I don’t always prep or cook in advance, but boy am I glad when I do. It’s so nice to open the fridge and find things that are easily assembled into a quick meal.
Like potatoes! A pressure cooker makes fast work of steaming a bunch of cubed potatoes, and I use them for all sorts of things all week long.
You might be thinking that it’s overkill to bring out the pressure cooker for a simple kitchen task like steaming vegetables, but it's the way that works for me.
I like being able to load up the cooker, press a button, and walk away, rather than waiting around tending a pot on the stove. My Instant Pot also beeps ten times in a row when it’s done, and I can hear it from just about anywhere in my little apartment. So, I know when my food is ready.
Using the pressure cooker doesn't always save you time with these types of kitchen prep tasks, but I think it does make them more convenient. I actually keep my Instant Pot on the counter at all times because I use it nearly every day!
Which Potatoes are Best in the Instant Pot?
For this recipe, you can use any kind of potato, like Yukon Gold, red, or russet potatoes. Cut into 1 1/2-inch chunks, and they're ready in under 15 minutes (about ten minutes for the pot to come up to pressure, then three minutes for the potatoes to steam.) Take ‘em out right when the timer goes off so they don’t overcook, then use them however you like!
As is, they can be folded into a potato salad (warm or cold, however you prefer). For breakfast, I toss them into a skillet to make a quick hash with onions and peppers, or I brown them in the pan alongside sunny side up eggs.
For dinner, I mash them right in the hot pot after they’re done steaming to make easy mashed potatoes, or toss them in the oven to roast until crispy, as pictured here.
Timing in an Instant Pot vs. Stovetop Pressure Cooker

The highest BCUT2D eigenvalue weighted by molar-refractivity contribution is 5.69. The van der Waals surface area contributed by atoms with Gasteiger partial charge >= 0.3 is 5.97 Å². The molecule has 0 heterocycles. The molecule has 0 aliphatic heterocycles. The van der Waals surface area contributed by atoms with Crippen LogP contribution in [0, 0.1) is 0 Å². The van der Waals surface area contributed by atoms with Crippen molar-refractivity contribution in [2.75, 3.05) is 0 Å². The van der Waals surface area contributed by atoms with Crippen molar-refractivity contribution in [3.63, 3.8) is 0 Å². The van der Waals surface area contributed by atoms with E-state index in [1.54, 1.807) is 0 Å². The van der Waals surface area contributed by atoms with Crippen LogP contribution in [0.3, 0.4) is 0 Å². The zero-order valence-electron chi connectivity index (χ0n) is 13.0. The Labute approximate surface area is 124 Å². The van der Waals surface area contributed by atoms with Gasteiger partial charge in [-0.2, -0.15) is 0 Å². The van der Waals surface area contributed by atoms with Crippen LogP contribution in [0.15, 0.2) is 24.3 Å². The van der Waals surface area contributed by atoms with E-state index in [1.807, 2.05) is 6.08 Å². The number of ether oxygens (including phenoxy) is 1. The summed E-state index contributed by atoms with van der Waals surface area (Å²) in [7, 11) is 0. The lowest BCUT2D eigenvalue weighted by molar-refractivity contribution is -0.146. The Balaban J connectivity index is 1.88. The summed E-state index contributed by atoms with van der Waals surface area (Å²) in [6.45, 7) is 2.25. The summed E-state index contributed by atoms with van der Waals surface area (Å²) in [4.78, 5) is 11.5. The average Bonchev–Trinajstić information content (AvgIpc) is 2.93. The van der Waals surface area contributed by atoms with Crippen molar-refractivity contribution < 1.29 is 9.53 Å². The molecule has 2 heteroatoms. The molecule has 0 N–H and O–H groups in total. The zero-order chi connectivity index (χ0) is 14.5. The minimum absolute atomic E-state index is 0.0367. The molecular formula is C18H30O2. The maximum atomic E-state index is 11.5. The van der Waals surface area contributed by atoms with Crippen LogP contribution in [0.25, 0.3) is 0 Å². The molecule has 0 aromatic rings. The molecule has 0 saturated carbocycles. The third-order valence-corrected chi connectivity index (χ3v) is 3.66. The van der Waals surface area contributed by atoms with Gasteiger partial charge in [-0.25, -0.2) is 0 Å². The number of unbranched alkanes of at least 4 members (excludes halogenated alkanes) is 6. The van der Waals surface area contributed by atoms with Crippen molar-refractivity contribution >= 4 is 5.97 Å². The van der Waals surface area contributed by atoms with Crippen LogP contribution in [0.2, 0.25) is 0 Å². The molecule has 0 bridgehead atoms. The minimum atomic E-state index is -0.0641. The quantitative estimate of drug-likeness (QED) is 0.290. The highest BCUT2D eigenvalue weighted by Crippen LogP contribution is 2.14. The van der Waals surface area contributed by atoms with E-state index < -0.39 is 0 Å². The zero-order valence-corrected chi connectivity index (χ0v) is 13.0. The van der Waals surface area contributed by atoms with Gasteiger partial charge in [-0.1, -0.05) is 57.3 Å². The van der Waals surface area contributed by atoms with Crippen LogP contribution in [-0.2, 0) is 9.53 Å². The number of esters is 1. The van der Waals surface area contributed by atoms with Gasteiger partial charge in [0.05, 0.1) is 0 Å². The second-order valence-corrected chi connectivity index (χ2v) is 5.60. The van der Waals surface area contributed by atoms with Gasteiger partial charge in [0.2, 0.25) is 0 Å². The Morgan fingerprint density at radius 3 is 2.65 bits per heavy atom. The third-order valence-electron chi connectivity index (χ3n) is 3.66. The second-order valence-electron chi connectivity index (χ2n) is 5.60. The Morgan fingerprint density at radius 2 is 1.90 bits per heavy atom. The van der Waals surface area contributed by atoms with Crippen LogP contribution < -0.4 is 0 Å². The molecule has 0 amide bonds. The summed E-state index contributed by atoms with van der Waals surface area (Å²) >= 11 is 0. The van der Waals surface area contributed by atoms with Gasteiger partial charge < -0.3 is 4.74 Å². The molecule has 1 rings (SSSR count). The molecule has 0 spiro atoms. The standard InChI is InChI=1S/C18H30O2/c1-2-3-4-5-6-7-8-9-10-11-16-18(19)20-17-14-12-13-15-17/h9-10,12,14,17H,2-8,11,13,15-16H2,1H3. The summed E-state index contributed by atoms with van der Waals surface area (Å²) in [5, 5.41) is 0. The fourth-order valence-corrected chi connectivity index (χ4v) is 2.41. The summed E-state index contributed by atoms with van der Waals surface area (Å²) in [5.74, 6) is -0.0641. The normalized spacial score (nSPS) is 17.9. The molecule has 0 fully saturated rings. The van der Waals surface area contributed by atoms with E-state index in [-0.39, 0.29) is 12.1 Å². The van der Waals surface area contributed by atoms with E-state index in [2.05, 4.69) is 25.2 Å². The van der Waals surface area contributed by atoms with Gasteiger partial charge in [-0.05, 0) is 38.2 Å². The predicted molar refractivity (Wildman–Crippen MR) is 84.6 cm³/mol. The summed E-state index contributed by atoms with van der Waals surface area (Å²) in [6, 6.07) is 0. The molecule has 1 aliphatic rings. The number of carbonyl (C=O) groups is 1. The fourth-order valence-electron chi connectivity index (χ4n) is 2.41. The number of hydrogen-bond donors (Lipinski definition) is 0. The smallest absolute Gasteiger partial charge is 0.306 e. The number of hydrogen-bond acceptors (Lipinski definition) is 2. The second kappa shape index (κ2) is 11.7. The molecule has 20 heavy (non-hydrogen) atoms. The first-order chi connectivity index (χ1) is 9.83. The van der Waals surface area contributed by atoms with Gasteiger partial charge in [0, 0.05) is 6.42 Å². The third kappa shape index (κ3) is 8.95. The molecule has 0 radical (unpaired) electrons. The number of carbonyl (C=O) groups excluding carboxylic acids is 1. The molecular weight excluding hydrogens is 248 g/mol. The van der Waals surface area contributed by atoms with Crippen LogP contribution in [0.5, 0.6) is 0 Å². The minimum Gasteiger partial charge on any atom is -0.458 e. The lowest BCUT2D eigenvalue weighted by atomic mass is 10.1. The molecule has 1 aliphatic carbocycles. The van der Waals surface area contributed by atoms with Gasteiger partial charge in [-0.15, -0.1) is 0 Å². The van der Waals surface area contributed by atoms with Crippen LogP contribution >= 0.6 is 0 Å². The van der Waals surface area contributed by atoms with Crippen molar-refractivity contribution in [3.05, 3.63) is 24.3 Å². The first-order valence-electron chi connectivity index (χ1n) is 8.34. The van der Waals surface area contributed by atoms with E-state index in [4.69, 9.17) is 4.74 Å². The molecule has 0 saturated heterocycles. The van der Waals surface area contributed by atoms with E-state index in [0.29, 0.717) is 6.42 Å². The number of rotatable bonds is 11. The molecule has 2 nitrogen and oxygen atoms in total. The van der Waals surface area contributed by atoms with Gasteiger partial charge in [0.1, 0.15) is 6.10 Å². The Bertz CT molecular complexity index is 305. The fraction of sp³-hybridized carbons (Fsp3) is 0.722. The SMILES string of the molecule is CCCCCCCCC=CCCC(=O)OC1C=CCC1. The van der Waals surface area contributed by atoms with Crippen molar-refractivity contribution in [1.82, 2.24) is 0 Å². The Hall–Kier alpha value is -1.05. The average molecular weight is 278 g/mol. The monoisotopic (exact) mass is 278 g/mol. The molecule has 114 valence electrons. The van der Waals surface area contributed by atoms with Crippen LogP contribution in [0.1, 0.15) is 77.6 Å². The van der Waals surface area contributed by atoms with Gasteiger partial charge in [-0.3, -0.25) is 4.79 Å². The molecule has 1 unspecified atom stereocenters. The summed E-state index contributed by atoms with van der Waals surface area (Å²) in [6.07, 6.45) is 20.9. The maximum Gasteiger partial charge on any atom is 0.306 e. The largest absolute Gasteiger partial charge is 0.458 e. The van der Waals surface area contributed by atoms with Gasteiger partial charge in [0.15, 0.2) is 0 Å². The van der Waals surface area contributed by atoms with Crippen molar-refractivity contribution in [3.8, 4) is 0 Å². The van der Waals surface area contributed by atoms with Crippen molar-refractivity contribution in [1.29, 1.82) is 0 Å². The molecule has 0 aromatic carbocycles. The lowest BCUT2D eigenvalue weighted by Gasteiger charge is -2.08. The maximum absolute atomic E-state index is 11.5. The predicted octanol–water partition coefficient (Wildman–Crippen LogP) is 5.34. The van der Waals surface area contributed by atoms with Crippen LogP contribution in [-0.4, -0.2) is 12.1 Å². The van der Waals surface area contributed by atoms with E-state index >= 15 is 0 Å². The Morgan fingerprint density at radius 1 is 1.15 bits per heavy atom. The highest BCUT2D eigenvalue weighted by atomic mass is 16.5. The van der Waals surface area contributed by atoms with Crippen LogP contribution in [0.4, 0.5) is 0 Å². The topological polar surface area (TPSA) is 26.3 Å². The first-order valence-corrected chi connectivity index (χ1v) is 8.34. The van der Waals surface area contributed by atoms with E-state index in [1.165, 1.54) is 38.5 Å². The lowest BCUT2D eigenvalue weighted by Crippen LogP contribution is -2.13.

When using an electric pressure cooker like an Instant Pot, some dishes take longer to cook than when using a stovetop pressure cooker. A traditional stovetop pressure cooker can reach a PSI level of up to 15, while the Instant Pot tops out at 12 PSI. However, when recipes call for such a short cook time like this one, there's usually no noticeable difference. If you're using a stovetop model, use the same cook time (3 minutes).
Instant Pot Models
This recipe will work as written with all six and eight-quart models. If you have a mini (which is three quarts), you may need to add a minute of cook time or use a natural release. This is because the three-quart cooker isn't as powerful as the bigger models and uses a lower PSI.
Some newer models use a computerized pressure release system and will not allow you to perform a quick release if it senses that the pot is too full. This safety mechanism is designed to help prevent dangerous splatters, but can sometimes be triggered erroneously. If your pot won't release the pressure, don't panic. Your potatoes will still be nicely cooked, just let the pressure naturally release.
The Best Kind of Potatoes for Pressure Cooking
- This method and cook time works with any kind of white or yellow potato, such as russet and Yukon gold. Don't swap for sweet potatoes.